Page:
Vegetarianism is the new black

As we near the end of Vegetarian Awareness Month, a columnist from Michigan gives some tips on how to ease into cutting the meat and going all veg. I don’t agree with some of them, but they are the most truthful answers I have seen yet.

Columnist Tricia Woolfenden gives tips on vegetarianism for beginners. She starts by urging converts to start slow and read about it. Not starting slow is also an option, and the one I took. She does say, though: “Just keep telling yourself: ‘Those bacon cheeseburger withdrawal shakes are a figment of my imagination,'” which in a way helps me to understand those weird meat-eating dreams I had in the beginning.

Now the one part I don’t agree with on a health standpoint, but completely practice is to “stop obsessing about protein.” She says Americans fear not getting enough protein (which may be why so many of us choose meat over anything else). But, she says, one has to have a clearly healthy diet to substitute not having that meat. So diet is everything. She writes: “I haven’t eaten a steak in nearly 15 years, and I can play roller derby for hours at a time.”

Woolfenden also encourages eating Morningstar Farms products as well as peanut butter, two food items I very much support. She urges vegetarians, specifically new vegetarians, to stay away from dining out, cheese and negativity, and always have your kitchen stocked with alternatives such as beans and anything else canned.

The article is for sure worth citing but also important for people interested in seeking out more cost-efficient, healthier, vegetarian-friendly alternatives.

Wednesday, October 29, 2008 at 7:04 am Leave a comment

Raise your hand if you’ve heard of tofurky

In the last post, I talked about how vegetarians shouldn’t be ashamed of being vegetarians. No time of year is this pertinent than the holidays. Thanksgiving definitely isn’t just right around the corner, but as you vegetarians start making plans to visit family, etc., what you’re going to eat for those special holiday meals should be a priority.

My Thanksgiving meals usually consist of all the sides: mashed/sweet/any potatoes, green bean casserole, carbolicious breads, other vegetables and obviously the pies and other desserts. As incredibly tasty as those things sound (my mouth is watering for a month from now), not one item provides the necessary protein the vegetarians miss in so many meals.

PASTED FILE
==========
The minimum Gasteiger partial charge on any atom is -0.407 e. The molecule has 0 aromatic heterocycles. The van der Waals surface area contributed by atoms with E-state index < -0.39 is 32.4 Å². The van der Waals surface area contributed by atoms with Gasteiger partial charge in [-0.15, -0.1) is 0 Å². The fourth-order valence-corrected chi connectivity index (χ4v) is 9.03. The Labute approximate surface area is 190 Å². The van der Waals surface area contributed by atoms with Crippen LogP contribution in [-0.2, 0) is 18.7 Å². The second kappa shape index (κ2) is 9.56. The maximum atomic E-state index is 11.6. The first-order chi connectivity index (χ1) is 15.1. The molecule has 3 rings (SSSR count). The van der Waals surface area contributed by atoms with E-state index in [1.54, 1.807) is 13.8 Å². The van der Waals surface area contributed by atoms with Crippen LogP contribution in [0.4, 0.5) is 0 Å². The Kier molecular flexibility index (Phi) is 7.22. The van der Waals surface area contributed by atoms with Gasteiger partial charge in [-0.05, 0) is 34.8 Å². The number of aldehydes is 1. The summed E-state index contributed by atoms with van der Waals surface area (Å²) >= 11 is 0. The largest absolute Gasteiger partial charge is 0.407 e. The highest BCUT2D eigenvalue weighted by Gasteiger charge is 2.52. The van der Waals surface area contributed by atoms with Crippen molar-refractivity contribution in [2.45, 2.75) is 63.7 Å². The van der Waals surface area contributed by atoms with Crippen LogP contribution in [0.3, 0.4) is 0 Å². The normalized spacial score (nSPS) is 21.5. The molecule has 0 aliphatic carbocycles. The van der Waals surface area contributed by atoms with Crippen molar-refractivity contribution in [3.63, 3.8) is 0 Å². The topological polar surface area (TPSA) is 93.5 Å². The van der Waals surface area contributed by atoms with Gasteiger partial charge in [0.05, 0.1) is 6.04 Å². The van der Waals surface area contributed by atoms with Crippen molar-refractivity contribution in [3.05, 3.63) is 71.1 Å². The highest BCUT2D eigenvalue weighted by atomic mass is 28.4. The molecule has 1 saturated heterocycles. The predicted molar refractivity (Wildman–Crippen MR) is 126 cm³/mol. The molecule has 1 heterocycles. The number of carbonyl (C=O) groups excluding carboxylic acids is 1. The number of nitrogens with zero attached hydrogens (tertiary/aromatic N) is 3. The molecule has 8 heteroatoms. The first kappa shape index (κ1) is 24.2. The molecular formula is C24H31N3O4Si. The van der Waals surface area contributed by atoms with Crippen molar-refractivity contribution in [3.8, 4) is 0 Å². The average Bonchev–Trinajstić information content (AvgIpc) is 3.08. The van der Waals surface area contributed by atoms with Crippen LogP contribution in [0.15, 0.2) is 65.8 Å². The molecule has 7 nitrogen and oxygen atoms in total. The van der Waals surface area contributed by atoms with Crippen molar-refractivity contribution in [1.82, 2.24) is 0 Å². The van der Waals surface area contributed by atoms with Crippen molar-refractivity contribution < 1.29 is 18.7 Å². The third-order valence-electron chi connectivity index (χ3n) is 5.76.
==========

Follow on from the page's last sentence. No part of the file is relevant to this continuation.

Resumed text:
The alternative: Tofurky.

I had Tofurky once for Thanksgiving, and I hated it. It was tough, it was weird, it was stuffed and it freaked me out. As of now I am not a fan, but I feel I can be persuaded. For others, though, the fake Thanksgiving staple is obviously high in protein as it is made of soy (full of protein).

Or, you could head to the Nov. 9 Texas vegetarian chili cook off, learn some recipes and give thanks to that in late November.

Check out this blog/site for some more Tofurky information: Megnut. And here’s what that Tofurky stuff looks like (or could look like).

Wednesday, October 29, 2008 at 6:50 am Leave a comment

There’s nothing wrong with being a veggie

I found this brief reference in the South African daily newspaper Business Day. The story is about how the U.S. Army reported that Twitter could be used for terrorist activity. The report apparently says that Twitter has become an activist tool for socialists, communists, human rights activists … and vegetarians. What?!?

The Business Day writer writes, “The Insider couldn’t help but wondering what those pesky vegetarians would be doing to warrant a terror warning. Freeing cows destined for the slaughterhouse or putting soya bean in the water hardly seems like much of a threat.”

I thought this was funny, so I went searching Google for “anti-vegetarian.” Of course many things popped up, but I certainly wasn’t expecting the Anti-Vegetarian Society of Meat Eaters. The name of the group doesn’t even really make sense, especially when AVSME says they aren’t opposed to vegetables or to vegetarians. Maybe I’m elitist or bias, but this group just seems idiotic. AVSME has a store on its site where you can get very clever slogans put on T-shirts, buttons, etc. Here are a couple of my favorites:

Very hilarious and so clever! (Please understand the sarcasm there.)

After I found the AVSME group, I also found a story from about a week ago about a Republican candidate for governor of the state of Montana who was very upset that Democrats spread a rumor that he was vegetarian. The Billings Gazette reported that candidate Roy Brown said, “I am not and have never been a vegetarian. I am disgusted by the baseless allegation that I am a vegetarian and that my personal eating habits should somehow be construed as opposed to the economic interests of Montana’s livestock industry.”

He seems so ashamed. I mean, if you have to issue a statement to specifically let people know that you are NOT a vegetarian, you must dislike vegetarians alot…but I guess it is Montana. And I have to admit that if someone spread a rumor about me that I was a meat-eater, I’d be kind of irritated.

The idea with all of this though is that there’s no shame in being a vegetarian. Vegetarians clearly represent a minority in America, so I urge vegetarians or people interested in becoming vegetarian to ignore anti-veggie groups and people; it just further separates an already small community of non-meat-eaters.

Wednesday, October 29, 2008 at 6:35 am Leave a comment

Some upcoming events …

Even though Vegetarian Awareness Month is nearing its end, some special locations (to me) will celebrate in early November.